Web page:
Testing for Accessibility on OS X

Whether you’re designing a new application or access-enabling an existing one, you should plan to test the accessibility of your product. Testing for accessibility is a bit different than standard user-interface testing, and Apple provides a couple of tools that make the process easier. After you’ve discovered accessibility bugs with VoiceOver, inspect your app with these tools to resolve the problems.

Application developers should read this chapter to find out how to exercise the accessibility of their applications.

Using Accessibility Inspector

Apple provides the Accessibility Inspector testing tool that can be launched by selecting Xcode > Open Developer Tool > Accessibility Inspector in the menu bar or Dock. You can download Xcode from the Mac App Store for free. Accessibility Inspector presents a utility window that displays the attributes (and values), actions, and position in the accessibility hierarchy of the object currently under the mouse pointer.

If you’re beginning to access-enable your application for assistive technologies like VoiceOver, try using Accessibility Inspector to view the accessibility information other applications provide. Although Accessibility Inspector is not an assistive application, it uses the same APIs assistive applications use to get information from the accessibility objects it encounters.

To use Accessibility Inspector, first ensure that “Enable access for assistive devices" is enabled in the Accessibility pane of System Preferences. Launch the Accessibility Inspector and move your mouse over the UI element you wish to inspect. If you're using VoiceOver to navigate, you can move the mouse to the VoiceOver cursor by pressing Command-Option-Control-F5. You can lock the Accessibility Inspector on the item under the mouse to examine its attributes, perform its actions, and access its parent and children (if any), by pressing Command-F7. When you do this, the Accessibility Inspector display pauses, allowing you to move the mouse without changing the object on which the tool is focused. In the main utility window, you can go to the object’s parent, children, or other related objects, such as the containing window or the top-level AXApplication. You can also perform the actions supported by the accessibility object, allowing you to see how this affects the values of various attributes and the application itself. If you click the rectangular button in the bottom right corner of the Accessibility Inspector panel, you'll see light blue overlay over the locked UI element.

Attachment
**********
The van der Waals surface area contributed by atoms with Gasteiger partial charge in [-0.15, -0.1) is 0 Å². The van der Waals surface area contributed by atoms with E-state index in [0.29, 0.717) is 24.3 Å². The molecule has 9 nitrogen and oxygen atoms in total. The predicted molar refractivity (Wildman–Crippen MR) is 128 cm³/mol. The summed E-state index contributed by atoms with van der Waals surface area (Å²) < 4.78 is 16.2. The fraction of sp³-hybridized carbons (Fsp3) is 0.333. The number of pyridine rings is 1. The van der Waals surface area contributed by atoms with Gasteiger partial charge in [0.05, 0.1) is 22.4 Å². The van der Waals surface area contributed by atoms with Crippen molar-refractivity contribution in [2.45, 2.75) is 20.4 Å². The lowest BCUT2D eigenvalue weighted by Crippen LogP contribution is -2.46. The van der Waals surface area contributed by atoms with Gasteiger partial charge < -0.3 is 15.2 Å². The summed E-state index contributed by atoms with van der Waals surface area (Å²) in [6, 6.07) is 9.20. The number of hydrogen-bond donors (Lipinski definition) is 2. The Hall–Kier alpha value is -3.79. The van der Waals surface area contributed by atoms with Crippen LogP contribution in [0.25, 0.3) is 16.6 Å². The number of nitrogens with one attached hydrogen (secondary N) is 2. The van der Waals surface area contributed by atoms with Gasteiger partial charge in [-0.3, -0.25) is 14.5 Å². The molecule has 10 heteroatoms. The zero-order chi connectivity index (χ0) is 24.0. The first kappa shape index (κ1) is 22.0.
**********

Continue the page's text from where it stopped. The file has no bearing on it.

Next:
Figure 4-1  The Accessibility Inspector locked on the Spotlight icon in System Preferences. The AXPress action for the element is selected and can be activated by clicking the Perform Action button.

Accessibility Inspector also includes the ability to navigate the Accessibility tree hierarchy using visible buttons or keyboard commands. While holding the Control and Command keys, use the arrow keys to navigate. The Up and Down Arrows navigate to parents or children, while the Left and Right Arrows navigate to siblings of the current element.

You can use Accessibility Inspector to modify any properties that are marked as writable, as denoted by a W in parentheses. For example, navigate up to the AXWindow, and select its AXPosition property. Change the values of the X and Y text fields and click the Set Value button. The window will change its position on the screen. You can also perform certain actions such as AXPress and AXShowMenu by selecting the action and clicking the Perform Action button.

Figure 4-2  The Accessibility Inspector locked on the System Preferences main window. The AXPosition property for the element is selected and can be modified because it is writable (W).

As you access-enable your application, use Accessibility Inspector to make sure your objects contain the appropriate information. If you find that a specific object is not accessible, you can focus Accessibility Inspector on that object and examine its attribute values and perform its actions to find the problem.

Using Accessibility Verifier

Apple provides the Accessibility Verifier tool that can be launched by selecting Accessibility Inspector > Window > Accessibility Verifier. Accessibility Verifier displays the accessibility hierarchy comprising all currently instantiated objects in the selected application. To use Accessibility Verifier, be sure to enable assistive applications in the Accessibility pane of System Preferences.

Use Accessibility Verifier to perform any or all of the following tests (select the tests you want to run by clicking the Choose Tests... button):

When you click Verify, Accessibility Verifier runs the tests you selected and displays the results for each. The problems are reported as warnings or errors, depending on their severity (you can filter the results by selecting a severity level in the Report Level pop-up menu).

It’s important to note that eliminating all errors and warnings Accessibility Verifier displays does not guarantee a perfectly accessible application. You should always test your application with various assistive technologies like VoiceOver to make sure there are no problems.